• Can seroconvert at anytime
  • Develops at any age with any/no symptoms

The new information about a potential connection between Wilson’s and celiac disease

  • 3% of Wilson’s patients tested positive

What celiac experts agreed on at ICDS 2017

  • Poor support, understanding of celiac disease
  • Need to increase knowledge base (general practitioners, food manufacturers, public)
  • Important to find where gluten hides
  • Must take education campaign to non-traditional settings

Resources:

Nima Sensor

Gluten Free RN Travel Podcast EP036

Gluten Free Passport Allergy Cards

Dr. Terry Wahls’ Website

ICDS 2017 Program

Connect with Nadine: 

Instagram

Facebook

Contact via Email

‘Your Skin on Gluten’ on YouTube

Melodies of the Danube Gluten-Free Cruise with Nadine

Books by Nadine:

Dough Nation: A Nurse’s Memoir of Celiac Disease from Missed Diagnosis to Food and Health Activism

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Multiple Sclerosis and Celiac Disease EP040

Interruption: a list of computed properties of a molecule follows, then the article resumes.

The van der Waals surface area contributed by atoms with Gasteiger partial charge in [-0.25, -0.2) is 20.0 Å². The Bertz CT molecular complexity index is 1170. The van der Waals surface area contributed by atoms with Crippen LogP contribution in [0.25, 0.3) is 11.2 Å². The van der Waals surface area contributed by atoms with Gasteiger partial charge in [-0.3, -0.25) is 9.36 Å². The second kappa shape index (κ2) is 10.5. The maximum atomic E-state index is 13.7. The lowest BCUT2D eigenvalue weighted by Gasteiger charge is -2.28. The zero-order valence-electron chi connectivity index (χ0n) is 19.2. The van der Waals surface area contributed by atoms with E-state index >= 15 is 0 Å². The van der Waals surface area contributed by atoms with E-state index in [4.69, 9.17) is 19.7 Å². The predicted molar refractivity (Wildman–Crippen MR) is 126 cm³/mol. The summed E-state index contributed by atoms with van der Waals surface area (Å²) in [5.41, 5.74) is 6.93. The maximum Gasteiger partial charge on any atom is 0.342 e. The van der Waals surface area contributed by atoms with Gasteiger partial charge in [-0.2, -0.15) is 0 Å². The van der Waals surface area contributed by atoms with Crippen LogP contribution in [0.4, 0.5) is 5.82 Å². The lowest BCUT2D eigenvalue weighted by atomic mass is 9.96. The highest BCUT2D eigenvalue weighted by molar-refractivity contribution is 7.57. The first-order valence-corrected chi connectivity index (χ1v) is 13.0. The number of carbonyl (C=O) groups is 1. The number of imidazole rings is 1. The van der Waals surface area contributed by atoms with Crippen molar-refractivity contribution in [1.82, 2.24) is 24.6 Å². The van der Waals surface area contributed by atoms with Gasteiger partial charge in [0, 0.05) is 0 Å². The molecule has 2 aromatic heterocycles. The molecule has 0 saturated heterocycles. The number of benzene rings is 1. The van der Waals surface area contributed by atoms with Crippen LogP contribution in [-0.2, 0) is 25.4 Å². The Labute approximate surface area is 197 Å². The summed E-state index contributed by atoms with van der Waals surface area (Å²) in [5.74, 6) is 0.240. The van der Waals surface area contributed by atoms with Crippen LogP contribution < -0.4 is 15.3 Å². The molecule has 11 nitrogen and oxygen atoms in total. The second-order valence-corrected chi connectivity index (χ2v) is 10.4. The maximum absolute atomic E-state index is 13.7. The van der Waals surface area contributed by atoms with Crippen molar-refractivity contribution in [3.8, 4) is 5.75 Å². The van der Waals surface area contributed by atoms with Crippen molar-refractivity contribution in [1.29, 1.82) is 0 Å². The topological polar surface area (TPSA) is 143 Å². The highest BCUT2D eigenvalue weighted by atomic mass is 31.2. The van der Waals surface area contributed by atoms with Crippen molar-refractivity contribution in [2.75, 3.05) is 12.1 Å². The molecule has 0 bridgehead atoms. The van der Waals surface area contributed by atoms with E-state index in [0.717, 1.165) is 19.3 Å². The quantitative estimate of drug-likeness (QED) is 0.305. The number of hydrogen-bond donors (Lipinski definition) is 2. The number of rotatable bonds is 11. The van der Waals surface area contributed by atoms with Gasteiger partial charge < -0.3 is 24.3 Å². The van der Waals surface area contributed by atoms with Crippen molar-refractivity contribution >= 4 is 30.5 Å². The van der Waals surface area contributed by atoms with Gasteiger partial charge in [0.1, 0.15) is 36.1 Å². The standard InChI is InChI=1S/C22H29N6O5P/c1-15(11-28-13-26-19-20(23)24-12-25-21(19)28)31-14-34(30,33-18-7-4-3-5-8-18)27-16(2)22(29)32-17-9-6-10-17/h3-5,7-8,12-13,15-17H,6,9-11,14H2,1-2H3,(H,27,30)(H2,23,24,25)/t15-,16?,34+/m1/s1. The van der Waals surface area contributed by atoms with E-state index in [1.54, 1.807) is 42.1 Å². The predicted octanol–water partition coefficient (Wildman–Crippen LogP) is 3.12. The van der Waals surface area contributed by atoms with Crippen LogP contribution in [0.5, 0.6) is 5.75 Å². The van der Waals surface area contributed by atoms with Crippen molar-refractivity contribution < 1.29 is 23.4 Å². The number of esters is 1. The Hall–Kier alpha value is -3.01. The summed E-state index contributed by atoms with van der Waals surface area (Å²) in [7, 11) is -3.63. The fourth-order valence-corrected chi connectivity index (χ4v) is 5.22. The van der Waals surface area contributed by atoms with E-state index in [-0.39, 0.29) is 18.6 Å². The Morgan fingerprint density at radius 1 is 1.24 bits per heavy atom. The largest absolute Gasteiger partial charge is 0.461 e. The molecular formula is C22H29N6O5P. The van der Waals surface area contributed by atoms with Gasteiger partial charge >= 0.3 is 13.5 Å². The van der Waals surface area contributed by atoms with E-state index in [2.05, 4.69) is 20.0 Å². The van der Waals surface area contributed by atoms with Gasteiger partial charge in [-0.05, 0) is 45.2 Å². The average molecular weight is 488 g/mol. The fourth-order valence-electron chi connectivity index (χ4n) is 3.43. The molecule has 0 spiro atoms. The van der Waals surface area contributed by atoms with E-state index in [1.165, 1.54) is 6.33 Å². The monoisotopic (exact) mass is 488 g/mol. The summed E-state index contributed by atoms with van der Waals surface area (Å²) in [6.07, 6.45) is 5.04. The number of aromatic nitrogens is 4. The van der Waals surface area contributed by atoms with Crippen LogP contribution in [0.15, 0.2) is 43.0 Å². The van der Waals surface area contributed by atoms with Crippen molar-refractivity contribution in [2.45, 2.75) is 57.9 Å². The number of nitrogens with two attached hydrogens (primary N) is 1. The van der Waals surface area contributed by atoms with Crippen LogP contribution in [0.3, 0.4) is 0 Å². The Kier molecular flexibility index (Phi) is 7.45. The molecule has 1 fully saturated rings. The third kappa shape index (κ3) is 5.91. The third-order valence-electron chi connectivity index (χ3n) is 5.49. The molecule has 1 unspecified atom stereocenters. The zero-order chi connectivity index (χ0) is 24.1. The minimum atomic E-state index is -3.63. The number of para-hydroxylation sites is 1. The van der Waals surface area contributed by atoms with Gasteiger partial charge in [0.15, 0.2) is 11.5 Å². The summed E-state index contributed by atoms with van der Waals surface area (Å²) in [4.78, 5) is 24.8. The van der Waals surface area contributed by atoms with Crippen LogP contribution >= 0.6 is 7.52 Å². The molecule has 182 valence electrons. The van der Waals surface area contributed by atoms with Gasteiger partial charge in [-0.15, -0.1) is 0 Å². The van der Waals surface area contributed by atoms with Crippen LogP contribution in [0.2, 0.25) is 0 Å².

According to the University of Chicago Celiac Disease Center, 10% of MS patients also suffer from celiac disease. Studies conducted in Italy and Spain uncovered a significant increased prevalence of celiac disease in first-degree relatives of MS patients, 18% and 32% respectively. Additional research has identified situations in which celiac disease mimicked other neurological disorders such as MS and ALS.

 With evidence like that, it is definitely worth it to further explore the relationship between MS and celiac disease. Today, the Gluten Free RN investigates whether MS and celiac disease are similar, related, or perhaps the same thing, as she shares case studies from the literature and her own experience.